Start Making Decisions Like a Millionaire

by S Beez on Apr 15, 2020

Start Making Decisions Like a Millionaire

Having a hard time making decisions when it comes to opportunities that involve money?
I am going to teach you how to start making decisions like a millionaire. You need to understand that you can evaluate every situation by calculating risk using expected value (EV).

I'm sure you are wondering what is the expected value. Expected value (EV): The sum of all possible values for a random variable, each value multiplied by its probability of occurrence.

Sounds complicated, I like to break it down in a much simpler way. EV is the sum of a situation when you evaluate its possible outcomes. The EV will be a negative or positive number. If the EV is positive you should move forward with the best decision. If the EV is negative, you shouldn't move forward and turn the opportunity down.

Once you gain the habit of looking at all situations in terms of the expected value you will be able to easily maneuver through life making only good decisions with the best outcomes.

I see a lot of people struggle with making decisions when they are faced with an opportunity, when in reality in some cases, it really should be a no brainier. Let me show you a few examples of expected value at work.

Bare with me there is some math involved, but once you become good at spotting positive EV plays it will become much easier to implement and execute.

Example #1
A simple example of EV is flipping a coin. Say you and a friend bet each other $1. You pick heads, your friend picks tails. The winner takes all $2. Both of you have a 50% chance of winning the EV is $1. There is no edge it is a neutral EV play.

50% of the time you'd lose $1
50% of the time you'd win $1

Loss: 50% x (-$1) = -$0.50
Win: 50% x $1 = $0.50
-$0.50 + $0.50 = $0
EV = $0

So to apply this your everyday situations you want to take a look at a situation, determine the probability of each outcome good or bad. Then calculate the value each outcome is expected to occur.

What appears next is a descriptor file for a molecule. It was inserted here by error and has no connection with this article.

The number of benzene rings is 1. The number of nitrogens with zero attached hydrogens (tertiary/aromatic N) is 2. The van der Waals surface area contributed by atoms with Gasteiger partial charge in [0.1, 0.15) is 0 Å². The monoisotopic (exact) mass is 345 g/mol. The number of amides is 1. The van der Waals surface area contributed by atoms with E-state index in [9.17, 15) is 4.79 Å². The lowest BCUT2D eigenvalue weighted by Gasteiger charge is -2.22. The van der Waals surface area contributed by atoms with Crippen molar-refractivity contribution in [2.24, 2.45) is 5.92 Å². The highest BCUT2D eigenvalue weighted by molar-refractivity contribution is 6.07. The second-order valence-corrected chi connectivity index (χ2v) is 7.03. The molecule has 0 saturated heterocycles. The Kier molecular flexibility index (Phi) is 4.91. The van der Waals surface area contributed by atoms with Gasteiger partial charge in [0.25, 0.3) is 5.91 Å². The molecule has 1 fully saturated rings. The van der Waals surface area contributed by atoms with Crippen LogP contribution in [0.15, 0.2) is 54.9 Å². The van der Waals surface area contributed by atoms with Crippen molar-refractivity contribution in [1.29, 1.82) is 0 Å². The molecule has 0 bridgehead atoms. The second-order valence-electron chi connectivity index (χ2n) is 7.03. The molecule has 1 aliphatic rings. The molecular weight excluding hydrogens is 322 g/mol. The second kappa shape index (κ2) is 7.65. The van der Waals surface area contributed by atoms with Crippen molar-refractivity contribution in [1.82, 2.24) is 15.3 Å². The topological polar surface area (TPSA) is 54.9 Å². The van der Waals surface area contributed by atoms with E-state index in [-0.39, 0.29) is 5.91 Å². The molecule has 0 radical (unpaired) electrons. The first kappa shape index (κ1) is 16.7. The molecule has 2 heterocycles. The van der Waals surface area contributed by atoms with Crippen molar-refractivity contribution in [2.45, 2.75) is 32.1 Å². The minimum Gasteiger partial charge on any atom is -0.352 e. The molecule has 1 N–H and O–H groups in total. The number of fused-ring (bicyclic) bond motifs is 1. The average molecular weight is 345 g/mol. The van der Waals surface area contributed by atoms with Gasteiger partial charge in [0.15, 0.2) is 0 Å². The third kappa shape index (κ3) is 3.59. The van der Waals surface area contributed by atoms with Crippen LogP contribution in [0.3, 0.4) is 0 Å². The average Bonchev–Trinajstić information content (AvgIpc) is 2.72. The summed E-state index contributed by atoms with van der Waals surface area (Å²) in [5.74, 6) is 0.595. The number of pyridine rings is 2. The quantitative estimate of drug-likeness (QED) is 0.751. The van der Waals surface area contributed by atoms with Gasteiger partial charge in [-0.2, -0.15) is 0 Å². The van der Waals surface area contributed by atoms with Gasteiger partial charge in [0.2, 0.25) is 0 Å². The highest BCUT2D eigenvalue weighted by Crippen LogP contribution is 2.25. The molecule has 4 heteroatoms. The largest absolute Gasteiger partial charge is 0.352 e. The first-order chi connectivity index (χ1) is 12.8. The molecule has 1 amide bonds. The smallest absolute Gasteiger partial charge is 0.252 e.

Example #2
You usually ride the metro train to work, today the trains are running behind schedule. There is a 40% chance you will not make it to work on time. If you are late you will lose $20 worth of pay. If you take an Uber there is a 60% chance you are on time you will gain $40 in pay.

40% of the time you lose $20
60% of the time you gain $40

Loss: 40% x (-$20) = -$8
Win: 60% x $40 = $24
-$8 + $24 = +$16
EV = +$16

You would want to take an Uber any time there is a chance of you being late when taking the train because it is a +$16 EV decision

Example #3 Real World Scenario
In this example, I will show how I used EV to help someone on Twitter decide if they should go to a conference or not. She had currently been applying for jobs, but no luck so far so I recommended that she attended the NSBE Convention. She was apprehensive about the cost of the convention, but I assured her that the worst-case scenario is that she would lose the amount of money it cost to attend ($500). It was a low probability (30%) that she would leave the convention with no offers. Best case scenario 70% probability that she would leave with at least one offer of an estimated $65,000 salary.

30% of the time you lose $500
70% of the time you gain $65,000

Loss: 30% x (-$500) = -$150
Win: 70% x $65000 = $45,500
-$150 + $45,500 = +$45,350
EV = +$45,350

She would want to go to the convention because it is a +$45,350 EV decision.

I didn't even do the math on this decision at the time, because I knew that it was a positive EV play by such a large amount that it was a no brainer.

Text Message screenshot that readsHey, I'm following up on our conversation. I actually went to the conference and got an offer.



I want to help people gain the confidence to take calculated risks without fear and know that they are making the right decision. To stop going back and forth about what they want to do and to always take the positive EV play when it presents itself.


“Reverse engineer your life. Live a life of abundance.”


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